Constructing a Concept Map of the Characteristics of Life
|Objective: Students will work in groups to construct a concept map of the characteristics of life that demonstrates their knowledge of the attributes and criteria used by biologists to measure life.|
- Brainstorming Phase: Identify facts, terms, and ideas that you think are in anyway associated with the topic. Make a list of these items and print them neatly on small Post-It® notes, one per note, in very brief form, i. e. a single word or short phrase. This is a brain-storming process, so write down everything that anybody in your group thinks is important and avoid discussing how important the item is. Don’t worry about redundancy, relative importance, or relationships at this point. Your objective here is to generate the largest possible list you can. Before your group completes this step, you may have more than 50 items.
- Organizing Phase: Spread out your concepts (Post-It® notes) on a flat surface so that all can be read easily and, together, create groups and sub-groups of related items. Place your CENTRAL THEME in the middle of the terms. For this project, the theme of the map is "LIFE CHARACTERISTICS". Try to group items to emphasize relationships. Feel free to rearrange items and introduce new items that you omitted initially. Note that some concepts will fall into multiple groupings.
- Linking Phase: Use lines with arrows to connect and show the relationship between connected items. Write a word or short phrase by each arrow to specify the relationship. Many arrows can originate or terminate on particularly important concepts. Arrows should only go one way, and each arrow should have a linking phrase attached to it.
Example of a Concept Map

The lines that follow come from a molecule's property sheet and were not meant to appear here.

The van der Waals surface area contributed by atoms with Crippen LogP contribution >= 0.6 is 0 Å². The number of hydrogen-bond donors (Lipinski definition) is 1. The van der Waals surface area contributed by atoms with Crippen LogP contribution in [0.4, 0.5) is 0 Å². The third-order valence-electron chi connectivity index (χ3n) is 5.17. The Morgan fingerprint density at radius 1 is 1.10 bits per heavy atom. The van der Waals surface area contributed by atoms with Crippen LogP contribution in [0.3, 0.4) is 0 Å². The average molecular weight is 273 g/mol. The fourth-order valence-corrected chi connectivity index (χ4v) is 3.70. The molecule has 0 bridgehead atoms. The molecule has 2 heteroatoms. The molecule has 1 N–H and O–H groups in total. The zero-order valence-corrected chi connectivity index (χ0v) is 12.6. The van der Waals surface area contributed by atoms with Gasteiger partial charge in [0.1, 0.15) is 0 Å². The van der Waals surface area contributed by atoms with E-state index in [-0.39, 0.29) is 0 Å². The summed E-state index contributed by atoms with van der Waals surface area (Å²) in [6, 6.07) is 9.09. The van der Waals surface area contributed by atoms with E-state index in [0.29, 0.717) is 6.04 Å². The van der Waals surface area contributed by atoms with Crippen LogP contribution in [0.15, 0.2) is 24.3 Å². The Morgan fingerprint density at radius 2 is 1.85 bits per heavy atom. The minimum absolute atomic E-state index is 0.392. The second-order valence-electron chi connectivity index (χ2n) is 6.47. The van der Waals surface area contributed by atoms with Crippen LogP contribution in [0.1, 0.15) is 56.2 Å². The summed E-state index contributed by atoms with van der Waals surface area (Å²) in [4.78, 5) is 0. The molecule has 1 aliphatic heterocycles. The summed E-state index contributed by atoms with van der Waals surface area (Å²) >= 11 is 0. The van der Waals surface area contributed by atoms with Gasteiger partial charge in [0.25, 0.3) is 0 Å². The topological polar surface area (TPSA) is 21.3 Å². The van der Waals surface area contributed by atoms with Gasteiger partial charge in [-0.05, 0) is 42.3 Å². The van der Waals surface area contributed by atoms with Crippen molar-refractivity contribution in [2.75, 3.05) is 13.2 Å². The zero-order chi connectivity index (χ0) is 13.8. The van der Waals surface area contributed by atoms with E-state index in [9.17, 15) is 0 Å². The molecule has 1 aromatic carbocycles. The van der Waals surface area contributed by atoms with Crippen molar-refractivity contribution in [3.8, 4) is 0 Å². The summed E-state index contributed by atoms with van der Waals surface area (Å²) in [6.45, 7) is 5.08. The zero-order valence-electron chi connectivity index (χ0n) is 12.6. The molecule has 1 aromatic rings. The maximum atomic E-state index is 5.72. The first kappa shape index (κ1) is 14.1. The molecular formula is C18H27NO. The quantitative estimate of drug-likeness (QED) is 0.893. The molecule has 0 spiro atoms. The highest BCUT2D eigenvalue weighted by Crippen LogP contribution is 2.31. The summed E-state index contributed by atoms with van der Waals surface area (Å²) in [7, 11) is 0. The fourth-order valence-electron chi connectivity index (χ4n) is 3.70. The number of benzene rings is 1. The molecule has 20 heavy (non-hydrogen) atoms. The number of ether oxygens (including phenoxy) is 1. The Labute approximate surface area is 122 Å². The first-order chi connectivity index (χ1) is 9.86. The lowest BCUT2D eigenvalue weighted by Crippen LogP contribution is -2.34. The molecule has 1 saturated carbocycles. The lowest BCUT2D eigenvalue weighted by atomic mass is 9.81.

|Rarely (1)||Sometimes (2)||Frequently (3)||Extensively (4)|
|Overall||The concept map does not seem to have a focus.||The purpose of the concept map is not clear. Few characteristics of life are represented.||The concept map has a focus, though it is somewhat disjointed or difficult to decipher. Most characteristics of life are represented.||The concept map clearly has a focus and a purpose. A casual viewer would understand what the map is trying to convey. All characteristics of life are represented.|
|Terms||Very few relevant terms present||Not enough terms are used to show clear relationships and purpose or many terms are irrelevant||Extensive use of terms, a few obvious points missing, or irrelevant terms present||An extensive use of terms and vocabulary used in the map. Terms are relevant.|
|Links||Many links not clear and unlabeled. Failure to show relationships.||Some links not clear or unlabeled. Relationships between ideas poorly established.||Links show the relationships between concepts. A few terms have more than one link present.||Links clearly show the relationships between concepts. Most of the concepts have more than one link present|
|Technical||Very poor organization, map impossible to follow.||Map somewhat difficult to follow. Organization poor.||Map easy to read and to follow. Organization fair.||Map easy to read and to follow. Organization good. No grammar or spelling errors.|